Alexa Is Not for Advertising
Why Most Brand Marketers Fail at Building Amazon Alexa Skills — and How to Fix It
Dear Brand Marketers:
We’ve had enough. Please stop.
Please stop trying to build Skills for Amazon Alexa devices. Yes, this is a form of Artificial Intelligence, and you feel compelled to check that box in your marketing strategy. Intelligent assistants are taking off and you don’t want to be left behind.
But what you’re doing is wasting everyone’s time and turning a very powerful platform into a joke. Just because you CAN do something doesn’t mean you SHOULD do something.
Amazon’s Alexa platform is amazingly open. Anyone can build a Skill (i.e., an application) and publish it to Amazon’s Skill marketplace — for free.
Not “everyone” can actually build a Skill, and it's not as easy as Amazon claims — for one, you have to navigate Amazon’s Byzantine Lambda platform. But, as of January 2018, over 24,000 Skills had been published. Although most of them were created by hobbyists, many are useful and engaging.
Amazon is not alone. The Google Actions platform launched last year, making similar app development possible for Google Home, Android devices and iOS as well. Apple, Microsoft, Samsung, and a host of Chinese companies are getting in the game too.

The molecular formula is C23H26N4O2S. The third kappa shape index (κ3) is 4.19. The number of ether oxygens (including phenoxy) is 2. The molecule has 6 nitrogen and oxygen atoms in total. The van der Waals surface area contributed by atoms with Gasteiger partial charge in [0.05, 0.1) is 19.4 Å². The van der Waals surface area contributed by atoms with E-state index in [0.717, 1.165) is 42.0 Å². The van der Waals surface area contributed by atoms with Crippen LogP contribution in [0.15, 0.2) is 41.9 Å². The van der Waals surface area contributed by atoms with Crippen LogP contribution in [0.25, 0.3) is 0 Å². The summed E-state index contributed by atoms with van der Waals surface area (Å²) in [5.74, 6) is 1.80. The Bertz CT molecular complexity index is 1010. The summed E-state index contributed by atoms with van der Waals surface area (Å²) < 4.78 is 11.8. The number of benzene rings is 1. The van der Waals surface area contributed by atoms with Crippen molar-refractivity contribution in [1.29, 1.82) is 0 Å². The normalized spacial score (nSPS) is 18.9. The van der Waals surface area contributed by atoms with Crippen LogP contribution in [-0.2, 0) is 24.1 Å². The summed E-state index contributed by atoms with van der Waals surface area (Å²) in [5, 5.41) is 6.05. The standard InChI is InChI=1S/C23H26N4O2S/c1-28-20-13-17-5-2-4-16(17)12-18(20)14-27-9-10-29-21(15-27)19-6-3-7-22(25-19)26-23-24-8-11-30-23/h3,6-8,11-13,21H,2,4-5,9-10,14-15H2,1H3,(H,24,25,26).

The related hardware numbers are ascending rapidly as well. By 2021, research firm Ovum predicts that intelligent assistants will outnumber human beings.
Why Brand Marketers Are Failing
Brand marketers have jumped at the chance to do something with the platform, but have struggled mightily. To this point, they are almost all failures: Sloppy user experience, poor branding, and limited usefulness abound. Worst of all is a consistent lack of authenticity.
Why have so many brands failed? One simple fact: they are approaching Alexa with too much advertising baggage. Rather than take the opportunity to add something useful and unique, brands have consistently shown that they don’t understand Alexa’s potential. And they don’t treat it like the new medium that it is, instead seeking to fill it with ephemeral novelty.
Alexa is not an advertising platform — it is an information delivery vehicle.
If you want people to use your skill, don’t treat it like a commercial or a social media post. If I ask for a recipe, give me the recipe, but don’t try to sell me Campbells’ soup. If I want to learn about how whiskey is made, tell me the whole story, not just Johnny Walkers’ history.
Some might argue that even if these efforts don’t work great, they’re worth trying. After all, they get people talking about — and with — your brand. But is it worth it? In most cases, no. Clumsy gimmicks reflect poorly on your brand and get in the way of more useful Skills your customers should actually be using. Your customers deserve better than a “rapid fail” development cycle — don’t treat them like beta testers.
Rules for Brand Building on Alexa
Despite the lackluster results so far, there is hope. Brands can and should explore the potential in Alexa, provided they follow four common sense rules: